The line between success and failure is a fine one, especially in the English Premier League, generally regarded as the world’s top football competition. In the case of South Korean striker Lee Dong-guk, that line was about as wide as a goalpost.
The Lion King moved to Qiu Qiu Middlesbrough in January 2007. His debut came a month later against Reading. Lee was introduced as a substitute with around eight minutes remaining. Seven minutes later, England international winger Stewart Downing fired over a perfect cross from the left side. Lee was unmarked on the edge of the six-yard box and let fly with his right foot. He wasn’t the only one in the stadium to put his head in his hands after the ball bounced off the post and rolled agonizingly away.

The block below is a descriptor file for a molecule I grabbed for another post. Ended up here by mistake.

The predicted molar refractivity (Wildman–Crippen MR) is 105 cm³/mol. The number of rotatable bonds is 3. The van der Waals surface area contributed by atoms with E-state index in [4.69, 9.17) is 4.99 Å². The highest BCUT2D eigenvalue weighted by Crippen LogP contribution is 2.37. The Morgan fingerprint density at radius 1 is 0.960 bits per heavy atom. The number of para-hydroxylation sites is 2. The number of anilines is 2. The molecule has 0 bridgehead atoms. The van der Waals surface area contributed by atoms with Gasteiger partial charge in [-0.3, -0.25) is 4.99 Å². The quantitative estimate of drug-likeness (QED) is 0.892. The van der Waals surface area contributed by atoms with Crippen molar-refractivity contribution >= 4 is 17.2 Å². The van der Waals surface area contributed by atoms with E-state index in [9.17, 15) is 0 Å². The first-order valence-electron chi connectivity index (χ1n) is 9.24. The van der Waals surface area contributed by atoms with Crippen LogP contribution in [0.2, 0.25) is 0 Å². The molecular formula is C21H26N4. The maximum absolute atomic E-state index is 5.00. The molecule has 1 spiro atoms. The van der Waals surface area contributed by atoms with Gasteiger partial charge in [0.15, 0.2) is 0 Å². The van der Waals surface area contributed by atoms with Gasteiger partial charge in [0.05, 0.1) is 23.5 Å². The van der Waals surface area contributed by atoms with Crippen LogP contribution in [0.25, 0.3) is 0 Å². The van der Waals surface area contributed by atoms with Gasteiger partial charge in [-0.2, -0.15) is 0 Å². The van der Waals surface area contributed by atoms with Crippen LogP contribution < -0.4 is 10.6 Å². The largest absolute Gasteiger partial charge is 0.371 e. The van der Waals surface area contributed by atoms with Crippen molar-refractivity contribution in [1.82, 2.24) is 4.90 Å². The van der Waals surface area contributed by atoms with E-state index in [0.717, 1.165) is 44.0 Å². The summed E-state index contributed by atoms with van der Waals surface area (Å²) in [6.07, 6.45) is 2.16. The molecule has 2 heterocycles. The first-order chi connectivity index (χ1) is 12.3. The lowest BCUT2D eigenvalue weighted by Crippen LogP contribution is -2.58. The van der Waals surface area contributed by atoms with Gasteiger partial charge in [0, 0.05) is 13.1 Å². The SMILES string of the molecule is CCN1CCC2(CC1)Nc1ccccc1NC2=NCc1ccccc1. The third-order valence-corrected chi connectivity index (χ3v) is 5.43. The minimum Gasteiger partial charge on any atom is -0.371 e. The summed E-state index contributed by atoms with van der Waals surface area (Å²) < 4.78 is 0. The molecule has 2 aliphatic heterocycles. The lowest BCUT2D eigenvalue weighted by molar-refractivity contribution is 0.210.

Though he wasn’t to know it at the time, that was the closest Lee was ever going to come to scoring a goal in the world’s richest league and things could have been a lot different. As it stands, the striker is about to be shipped out of England’s northeast. If there was any doubt about that, it was dispelled last week by head coach Gareth Southgate.
“… He has not played as well as we might have hoped,” said the former England captain. “For him and for the team I think it’s been better to involve other players really.”
The softly-spoken Southgate has given the Korean ample opportunities to prove that he has what it takes. Eight starts and 15 substitute appearances may not be as much as the player wanted but in the modern high-pressure world of elite football where coaches can be fired after three or four poor results, it is more than many get.
With Lee’s contract …